Dec 19, 2018

Los Angeles teachers are on the brink of striking over wages

Protestors march against education funding cuts in Los Angeles, Dec. 15. Photo: Ronen Tivony/NurPhoto via Getty Images

A union representing 31,000 teachers and school staff plans to strike on Jan. 10 following months of stalled negotiations, the Los Angeles Times reports.

The state of play: United Teachers Los Angeles and the Los Angeles Unified School District have agreed on an initial salary number, but they can't agree on a raise structure. The union wants a 6.5% raise retroactive to July 1, 2016, but the school district is only offering a 3% raise retroactive to July 1, 2017. A statement by the union's leader on Wednesday suggests it's very unlikely there will be a resolution in time for the deadline.

Go deeper: Why teachers are walking out of the classroom

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What top CEOs fear telling America about the coronavirus shutdown

Illustration: Eniola Odetunde/Axios

Top CEOs, in private conversations and pleas to President Trump, are warning of economic catastrophe if America doesn't begin planning for a phased return to work as soon as May, corporate leaders tell Axios.

Why it matters: The CEOs say massive numbers of companies, big and small, could go under if business and government don't start urgent talks about ways groups of workers can return.

Health care workers vs. the coronavirus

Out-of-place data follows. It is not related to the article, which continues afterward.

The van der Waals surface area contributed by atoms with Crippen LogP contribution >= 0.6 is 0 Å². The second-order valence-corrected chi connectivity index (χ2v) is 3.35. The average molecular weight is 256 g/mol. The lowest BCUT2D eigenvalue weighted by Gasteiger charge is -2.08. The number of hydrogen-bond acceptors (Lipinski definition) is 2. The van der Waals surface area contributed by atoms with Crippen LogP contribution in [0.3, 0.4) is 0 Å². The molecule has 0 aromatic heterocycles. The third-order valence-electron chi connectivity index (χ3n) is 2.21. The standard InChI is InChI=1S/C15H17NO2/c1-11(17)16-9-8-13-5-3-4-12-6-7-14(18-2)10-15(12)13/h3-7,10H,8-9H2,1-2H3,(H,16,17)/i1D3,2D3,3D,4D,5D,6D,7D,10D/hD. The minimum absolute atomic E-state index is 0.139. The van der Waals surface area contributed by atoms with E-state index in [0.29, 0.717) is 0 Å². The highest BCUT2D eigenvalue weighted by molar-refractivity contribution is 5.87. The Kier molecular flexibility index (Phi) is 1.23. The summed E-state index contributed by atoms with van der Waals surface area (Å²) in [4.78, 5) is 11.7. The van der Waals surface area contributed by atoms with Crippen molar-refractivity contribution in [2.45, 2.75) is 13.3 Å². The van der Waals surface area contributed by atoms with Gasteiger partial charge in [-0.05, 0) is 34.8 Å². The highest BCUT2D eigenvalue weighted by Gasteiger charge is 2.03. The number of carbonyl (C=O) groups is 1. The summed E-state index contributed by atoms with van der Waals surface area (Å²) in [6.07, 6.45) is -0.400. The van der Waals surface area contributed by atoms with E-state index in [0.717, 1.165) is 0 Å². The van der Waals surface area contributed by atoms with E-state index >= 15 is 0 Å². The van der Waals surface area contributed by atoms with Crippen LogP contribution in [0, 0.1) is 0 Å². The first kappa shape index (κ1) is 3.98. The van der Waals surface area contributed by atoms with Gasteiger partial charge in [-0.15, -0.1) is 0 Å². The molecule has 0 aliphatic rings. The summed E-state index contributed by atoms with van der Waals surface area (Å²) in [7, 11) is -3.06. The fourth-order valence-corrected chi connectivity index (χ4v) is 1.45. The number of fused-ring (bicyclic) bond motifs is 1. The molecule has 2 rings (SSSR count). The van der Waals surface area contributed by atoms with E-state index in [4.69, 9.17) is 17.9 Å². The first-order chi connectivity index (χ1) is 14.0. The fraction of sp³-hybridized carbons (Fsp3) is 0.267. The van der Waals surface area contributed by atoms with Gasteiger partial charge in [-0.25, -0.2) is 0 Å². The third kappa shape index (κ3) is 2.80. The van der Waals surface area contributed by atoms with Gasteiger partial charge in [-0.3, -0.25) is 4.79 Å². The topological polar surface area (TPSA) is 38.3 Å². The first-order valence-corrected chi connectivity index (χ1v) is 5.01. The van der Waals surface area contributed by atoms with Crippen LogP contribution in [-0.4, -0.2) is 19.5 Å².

Photo Illustration: Sarah Grillo/Axios. Photos: ANGELA WEISS/AFP via Getty Images, Bruce Bennett/Getty Images, and Europa Press News/Europa Press via Getty Images

Health care workers are at an especially high risk of catching the coronavirus, because of their prolonged exposure to patients who have it. Making matters worse, the U.S. doesn't have enough of the protective equipment, like masks and gloves, that keeps them safe.

And yet these workers, with loved ones of their own, keep showing up at hospitals across the country, knowing that more Americans than they can possibly care for are depending on them.

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Coronavirus crisis tests Trump’s love for cheap oil

Illustration: Eniola Odetunde/Axios

President Trump is working to help an oil industry imploding as the coronavirus crisis chokes demand, but listen closely and you’ll hear his enduring love for cheap prices.

Why it matters: He’s like most Americans, who worry about energy only when it’s expensive or gone. As president, Trump has been slow and uneven in responding to the sector’s turmoil because of his inclination to cheer rock-bottom prices.